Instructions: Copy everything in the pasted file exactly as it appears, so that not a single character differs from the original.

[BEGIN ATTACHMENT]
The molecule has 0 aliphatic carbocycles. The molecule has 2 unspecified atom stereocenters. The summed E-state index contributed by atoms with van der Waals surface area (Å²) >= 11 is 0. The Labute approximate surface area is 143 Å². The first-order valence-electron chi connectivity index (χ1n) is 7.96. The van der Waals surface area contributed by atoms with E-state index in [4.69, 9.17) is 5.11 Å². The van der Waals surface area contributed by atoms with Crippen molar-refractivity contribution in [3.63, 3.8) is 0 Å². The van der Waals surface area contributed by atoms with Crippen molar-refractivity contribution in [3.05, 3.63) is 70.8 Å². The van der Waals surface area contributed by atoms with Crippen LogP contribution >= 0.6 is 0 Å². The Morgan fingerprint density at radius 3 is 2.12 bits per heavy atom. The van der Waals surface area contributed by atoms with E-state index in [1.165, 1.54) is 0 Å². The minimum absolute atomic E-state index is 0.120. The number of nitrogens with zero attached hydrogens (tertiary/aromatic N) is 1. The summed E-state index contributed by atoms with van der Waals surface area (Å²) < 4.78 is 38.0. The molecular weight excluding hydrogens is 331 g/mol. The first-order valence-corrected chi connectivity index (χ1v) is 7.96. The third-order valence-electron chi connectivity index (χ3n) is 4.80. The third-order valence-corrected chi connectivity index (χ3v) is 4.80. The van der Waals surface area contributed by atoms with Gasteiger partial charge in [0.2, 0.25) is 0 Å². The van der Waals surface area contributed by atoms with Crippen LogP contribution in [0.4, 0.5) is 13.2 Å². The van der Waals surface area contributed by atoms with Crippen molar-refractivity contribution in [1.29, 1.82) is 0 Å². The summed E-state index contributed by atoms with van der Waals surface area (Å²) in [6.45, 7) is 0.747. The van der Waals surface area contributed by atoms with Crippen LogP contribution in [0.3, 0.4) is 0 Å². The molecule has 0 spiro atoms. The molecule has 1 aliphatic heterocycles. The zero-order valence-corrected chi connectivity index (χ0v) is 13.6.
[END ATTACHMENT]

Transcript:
The molecule has 0 aliphatic carbocycles. The molecule has 2 unspecified atom stereocenters. The summed E-state index contributed by atoms with van der Waals surface area (Å²) >= 11 is 0. The Labute approximate surface area is 143 Å². The first-order valence-electron chi connectivity index (χ1n) is 7.96. The van der Waals surface area contributed by atoms with E-state index in [4.69, 9.17) is 5.11 Å². The van der Waals surface area contributed by atoms with Crippen molar-refractivity contribution in [3.63, 3.8) is 0 Å². The van der Waals surface area contributed by atoms with Crippen molar-refractivity contribution in [3.05, 3.63) is 70.8 Å². The van der Waals surface area contributed by atoms with Crippen LogP contribution >= 0.6 is 0 Å². The Morgan fingerprint density at radius 3 is 2.12 bits per heavy atom. The van der Waals surface area contributed by atoms with E-state index in [1.165, 1.54) is 0 Å². The minimum absolute atomic E-state index is 0.120. The number of nitrogens with zero attached hydrogens (tertiary/aromatic N) is 1. The summed E-state index contributed by atoms with van der Waals surface area (Å²) < 4.78 is 38.0. The molecular weight excluding hydrogens is 331 g/mol. The first-order valence-corrected chi connectivity index (χ1v) is 7.96. The third-order valence-electron chi connectivity index (χ3n) is 4.80. The third-order valence-corrected chi connectivity index (χ3v) is 4.80. The van der Waals surface area contributed by atoms with Gasteiger partial charge in [0.2, 0.25) is 0 Å². The van der Waals surface area contributed by atoms with Crippen LogP contribution in [0.4, 0.5) is 13.2 Å². The van der Waals surface area contributed by atoms with Crippen molar-refractivity contribution in [1.29, 1.82) is 0 Å². The summed E-state index contributed by atoms with van der Waals surface area (Å²) in [6.45, 7) is 0.747. The van der Waals surface area contributed by atoms with Crippen LogP contribution in [0.3, 0.4) is 0 Å². The molecule has 0 spiro atoms. The molecule has 1 aliphatic heterocycles. The zero-order valence-corrected chi connectivity index (χ0v) is 13.6.